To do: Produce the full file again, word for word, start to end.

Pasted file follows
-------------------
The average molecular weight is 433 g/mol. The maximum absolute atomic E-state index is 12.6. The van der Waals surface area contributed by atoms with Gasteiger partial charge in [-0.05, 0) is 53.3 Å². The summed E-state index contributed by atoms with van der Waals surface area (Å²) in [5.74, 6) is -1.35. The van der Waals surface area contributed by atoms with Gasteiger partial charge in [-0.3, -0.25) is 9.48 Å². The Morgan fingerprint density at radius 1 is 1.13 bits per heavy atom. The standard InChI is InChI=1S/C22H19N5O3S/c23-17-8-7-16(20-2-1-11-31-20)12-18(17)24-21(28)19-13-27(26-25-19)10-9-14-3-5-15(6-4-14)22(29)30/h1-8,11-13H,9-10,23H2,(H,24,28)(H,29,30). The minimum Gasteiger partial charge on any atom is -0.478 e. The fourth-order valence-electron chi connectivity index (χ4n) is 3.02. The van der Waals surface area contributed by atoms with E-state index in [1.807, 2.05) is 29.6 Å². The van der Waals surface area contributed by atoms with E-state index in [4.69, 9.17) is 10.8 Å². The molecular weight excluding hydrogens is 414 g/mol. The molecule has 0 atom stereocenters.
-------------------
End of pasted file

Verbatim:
The average molecular weight is 433 g/mol. The maximum absolute atomic E-state index is 12.6. The van der Waals surface area contributed by atoms with Gasteiger partial charge in [-0.05, 0) is 53.3 Å². The summed E-state index contributed by atoms with van der Waals surface area (Å²) in [5.74, 6) is -1.35. The van der Waals surface area contributed by atoms with Gasteiger partial charge in [-0.3, -0.25) is 9.48 Å². The Morgan fingerprint density at radius 1 is 1.13 bits per heavy atom. The standard InChI is InChI=1S/C22H19N5O3S/c23-17-8-7-16(20-2-1-11-31-20)12-18(17)24-21(28)19-13-27(26-25-19)10-9-14-3-5-15(6-4-14)22(29)30/h1-8,11-13H,9-10,23H2,(H,24,28)(H,29,30). The minimum Gasteiger partial charge on any atom is -0.478 e. The fourth-order valence-electron chi connectivity index (χ4n) is 3.02. The van der Waals surface area contributed by atoms with E-state index in [1.807, 2.05) is 29.6 Å². The van der Waals surface area contributed by atoms with E-state index in [4.69, 9.17) is 10.8 Å². The molecular weight excluding hydrogens is 414 g/mol. The molecule has 0 atom stereocenters.